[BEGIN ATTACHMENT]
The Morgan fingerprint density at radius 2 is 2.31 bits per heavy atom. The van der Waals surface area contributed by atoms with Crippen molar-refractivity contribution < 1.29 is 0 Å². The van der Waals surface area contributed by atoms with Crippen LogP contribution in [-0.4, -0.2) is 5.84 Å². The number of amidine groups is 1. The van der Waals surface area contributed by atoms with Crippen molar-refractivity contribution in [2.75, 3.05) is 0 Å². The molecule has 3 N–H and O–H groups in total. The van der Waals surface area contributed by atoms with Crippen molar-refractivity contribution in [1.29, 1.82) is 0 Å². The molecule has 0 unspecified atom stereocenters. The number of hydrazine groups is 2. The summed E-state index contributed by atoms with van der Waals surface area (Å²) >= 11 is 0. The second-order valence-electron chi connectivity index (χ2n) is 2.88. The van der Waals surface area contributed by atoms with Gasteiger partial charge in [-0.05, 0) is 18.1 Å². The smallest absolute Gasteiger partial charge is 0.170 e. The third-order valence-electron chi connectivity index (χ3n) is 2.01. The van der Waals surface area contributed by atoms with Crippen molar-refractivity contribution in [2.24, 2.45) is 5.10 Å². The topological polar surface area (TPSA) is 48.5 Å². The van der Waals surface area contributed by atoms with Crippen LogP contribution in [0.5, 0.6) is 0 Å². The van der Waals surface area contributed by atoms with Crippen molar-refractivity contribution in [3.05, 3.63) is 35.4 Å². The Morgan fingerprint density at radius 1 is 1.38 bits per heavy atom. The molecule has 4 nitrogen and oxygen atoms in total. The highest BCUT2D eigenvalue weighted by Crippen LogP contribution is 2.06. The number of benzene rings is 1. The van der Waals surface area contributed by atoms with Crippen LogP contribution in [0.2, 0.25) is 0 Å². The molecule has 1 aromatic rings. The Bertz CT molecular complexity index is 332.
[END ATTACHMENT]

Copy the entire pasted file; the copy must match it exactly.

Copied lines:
The Morgan fingerprint density at radius 2 is 2.31 bits per heavy atom. The van der Waals surface area contributed by atoms with Crippen molar-refractivity contribution < 1.29 is 0 Å². The van der Waals surface area contributed by atoms with Crippen LogP contribution in [-0.4, -0.2) is 5.84 Å². The number of amidine groups is 1. The van der Waals surface area contributed by atoms with Crippen molar-refractivity contribution in [2.75, 3.05) is 0 Å². The molecule has 3 N–H and O–H groups in total. The van der Waals surface area contributed by atoms with Crippen molar-refractivity contribution in [1.29, 1.82) is 0 Å². The molecule has 0 unspecified atom stereocenters. The number of hydrazine groups is 2. The summed E-state index contributed by atoms with van der Waals surface area (Å²) >= 11 is 0. The second-order valence-electron chi connectivity index (χ2n) is 2.88. The van der Waals surface area contributed by atoms with Gasteiger partial charge in [-0.05, 0) is 18.1 Å². The smallest absolute Gasteiger partial charge is 0.170 e. The third-order valence-electron chi connectivity index (χ3n) is 2.01. The van der Waals surface area contributed by atoms with Crippen molar-refractivity contribution in [2.24, 2.45) is 5.10 Å². The topological polar surface area (TPSA) is 48.5 Å². The van der Waals surface area contributed by atoms with Crippen LogP contribution in [0.5, 0.6) is 0 Å². The van der Waals surface area contributed by atoms with Crippen molar-refractivity contribution in [3.05, 3.63) is 35.4 Å². The Morgan fingerprint density at radius 1 is 1.38 bits per heavy atom. The molecule has 4 nitrogen and oxygen atoms in total. The highest BCUT2D eigenvalue weighted by Crippen LogP contribution is 2.06. The number of benzene rings is 1. The van der Waals surface area contributed by atoms with Crippen LogP contribution in [0.2, 0.25) is 0 Å². The molecule has 1 aromatic rings. The Bertz CT molecular complexity index is 332.